Scientists discover genes linked to spread of breast cancer

November 09, 2017

According to the researchers, the set of genes reveals not only where the cancer will spread, but also how virulent it is likely to be.

The researchers believe the genes could be potential targets for existing or new breast cancer.

Dr Joan Massague, of the Howard Hughes Medical Institute at the Memorial Sloan-Kettering Cancer Center in New York, says they were looking for, and found, a specific set of genes that some breast cancers utilise, to form metastasis, specifically to the lungs.

The genes which can be found in some primary breast tumours, seem to predict a high risk of spread to the lungs even years later.

The main organs to which breast cancer spreads are, the lungs, bones, liver and brain, and for each organ the cancer invades, it needs a specific set of genes.

Breast cancer is one of the most common cancers in women worldwide, so the findings are important, because if breast cancer is diagnosed and treated early, women have a better chance of beating the disease.

Once it has spread beyond the breast it is more deadly because treatments are less effective.

The International Agency for Research on Cancer in Lyon, France, says more than a million new cases occur each year.

This exciting discovery could help doctors to identify women whose cancer is most likely to spread to the lungs so they can closely monitor them and try to block it, or treat it as early as possible.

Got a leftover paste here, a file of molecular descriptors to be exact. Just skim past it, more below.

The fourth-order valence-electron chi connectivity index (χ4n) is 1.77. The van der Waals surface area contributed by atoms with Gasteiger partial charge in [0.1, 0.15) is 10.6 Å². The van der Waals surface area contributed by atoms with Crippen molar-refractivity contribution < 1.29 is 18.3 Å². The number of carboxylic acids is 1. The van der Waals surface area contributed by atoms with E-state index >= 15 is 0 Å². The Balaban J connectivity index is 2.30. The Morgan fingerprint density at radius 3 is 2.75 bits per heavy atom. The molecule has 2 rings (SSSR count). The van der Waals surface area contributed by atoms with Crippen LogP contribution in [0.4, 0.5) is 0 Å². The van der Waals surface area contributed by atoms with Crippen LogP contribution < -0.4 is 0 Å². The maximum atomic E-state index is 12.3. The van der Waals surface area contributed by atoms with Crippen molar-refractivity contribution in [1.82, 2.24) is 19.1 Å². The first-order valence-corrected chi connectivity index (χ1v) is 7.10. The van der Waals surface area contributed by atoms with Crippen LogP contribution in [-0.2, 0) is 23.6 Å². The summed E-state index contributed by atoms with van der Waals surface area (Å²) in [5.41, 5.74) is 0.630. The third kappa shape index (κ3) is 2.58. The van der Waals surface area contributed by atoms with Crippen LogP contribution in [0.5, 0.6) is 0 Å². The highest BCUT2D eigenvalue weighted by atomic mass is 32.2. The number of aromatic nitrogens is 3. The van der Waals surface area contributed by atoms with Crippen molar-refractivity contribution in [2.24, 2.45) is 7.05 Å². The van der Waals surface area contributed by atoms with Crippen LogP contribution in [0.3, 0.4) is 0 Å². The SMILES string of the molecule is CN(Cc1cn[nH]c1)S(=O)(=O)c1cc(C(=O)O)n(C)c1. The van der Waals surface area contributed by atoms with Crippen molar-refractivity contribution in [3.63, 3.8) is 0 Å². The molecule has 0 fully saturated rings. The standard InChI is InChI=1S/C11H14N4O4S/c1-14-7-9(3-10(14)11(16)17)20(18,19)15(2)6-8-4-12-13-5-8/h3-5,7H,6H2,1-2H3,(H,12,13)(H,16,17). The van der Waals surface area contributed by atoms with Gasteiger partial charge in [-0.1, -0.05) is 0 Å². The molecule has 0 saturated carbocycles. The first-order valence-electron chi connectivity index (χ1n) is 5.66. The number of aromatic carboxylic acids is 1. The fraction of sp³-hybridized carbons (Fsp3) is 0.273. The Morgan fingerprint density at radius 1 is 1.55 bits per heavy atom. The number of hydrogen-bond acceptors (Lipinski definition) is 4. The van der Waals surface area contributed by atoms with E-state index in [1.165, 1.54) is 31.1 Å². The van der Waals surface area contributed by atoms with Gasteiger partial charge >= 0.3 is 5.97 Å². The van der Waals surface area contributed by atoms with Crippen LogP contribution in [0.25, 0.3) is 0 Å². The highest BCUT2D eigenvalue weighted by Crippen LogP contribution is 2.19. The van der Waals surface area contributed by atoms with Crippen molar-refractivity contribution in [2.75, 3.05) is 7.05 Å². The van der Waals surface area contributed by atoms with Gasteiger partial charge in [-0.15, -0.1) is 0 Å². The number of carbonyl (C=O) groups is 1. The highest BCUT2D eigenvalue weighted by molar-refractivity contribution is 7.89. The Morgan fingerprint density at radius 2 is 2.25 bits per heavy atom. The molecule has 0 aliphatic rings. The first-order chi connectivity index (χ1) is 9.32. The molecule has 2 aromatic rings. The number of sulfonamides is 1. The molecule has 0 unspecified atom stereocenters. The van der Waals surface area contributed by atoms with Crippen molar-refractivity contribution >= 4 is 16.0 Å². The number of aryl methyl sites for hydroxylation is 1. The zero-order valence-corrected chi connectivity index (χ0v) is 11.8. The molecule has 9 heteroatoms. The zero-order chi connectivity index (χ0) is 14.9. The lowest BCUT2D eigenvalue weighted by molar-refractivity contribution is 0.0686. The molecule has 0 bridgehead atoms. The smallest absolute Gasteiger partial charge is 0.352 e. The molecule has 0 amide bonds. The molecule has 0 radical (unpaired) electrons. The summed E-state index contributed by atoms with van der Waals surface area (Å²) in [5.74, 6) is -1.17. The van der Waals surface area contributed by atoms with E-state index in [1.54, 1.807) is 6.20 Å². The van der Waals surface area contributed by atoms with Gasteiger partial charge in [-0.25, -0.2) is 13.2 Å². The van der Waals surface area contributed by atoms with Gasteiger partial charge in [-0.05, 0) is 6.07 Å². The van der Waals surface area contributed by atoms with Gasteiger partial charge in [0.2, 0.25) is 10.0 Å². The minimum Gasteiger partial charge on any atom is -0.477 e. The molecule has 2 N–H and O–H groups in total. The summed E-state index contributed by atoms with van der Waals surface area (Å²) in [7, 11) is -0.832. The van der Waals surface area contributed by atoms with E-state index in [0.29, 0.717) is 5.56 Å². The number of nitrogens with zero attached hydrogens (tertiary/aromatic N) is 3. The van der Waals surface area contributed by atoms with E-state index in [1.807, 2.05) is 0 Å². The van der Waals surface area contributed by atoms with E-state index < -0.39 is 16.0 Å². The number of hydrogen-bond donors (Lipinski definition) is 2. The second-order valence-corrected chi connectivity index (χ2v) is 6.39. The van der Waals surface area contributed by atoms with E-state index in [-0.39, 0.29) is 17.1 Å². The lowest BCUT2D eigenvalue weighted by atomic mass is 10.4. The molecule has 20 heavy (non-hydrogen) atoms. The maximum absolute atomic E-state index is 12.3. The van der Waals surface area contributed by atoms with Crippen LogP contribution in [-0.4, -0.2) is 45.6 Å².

The pattern of gene activity was discovered by Massague and his team by studying tumours from 82 patients whose breast cancer had spread to the lungs.

When they analysed data from a similar group of patients from the Netherlands they found the same genetic signature.

According to Massague, the genes are not only markers for cancer spreading, but are also mediators that cause it to spread.

The proteins they produce could become prime targets for existing or new drugs to prevent the spread of cancer.

Massague also says that compounds already exist to block some of the genes they have identified, or the cell function they regulate, and the next step is to test those compounds in animal models to see if they can block metastasis.

The scientists believe the technique could be expanded to pinpoint genes involved in the spread of breast cancer to other organs or other types of cancer.

Massague confirms that they have already identified a set of genes that mediate metastasis to the bone.

The findings are reported in the science journal Nature.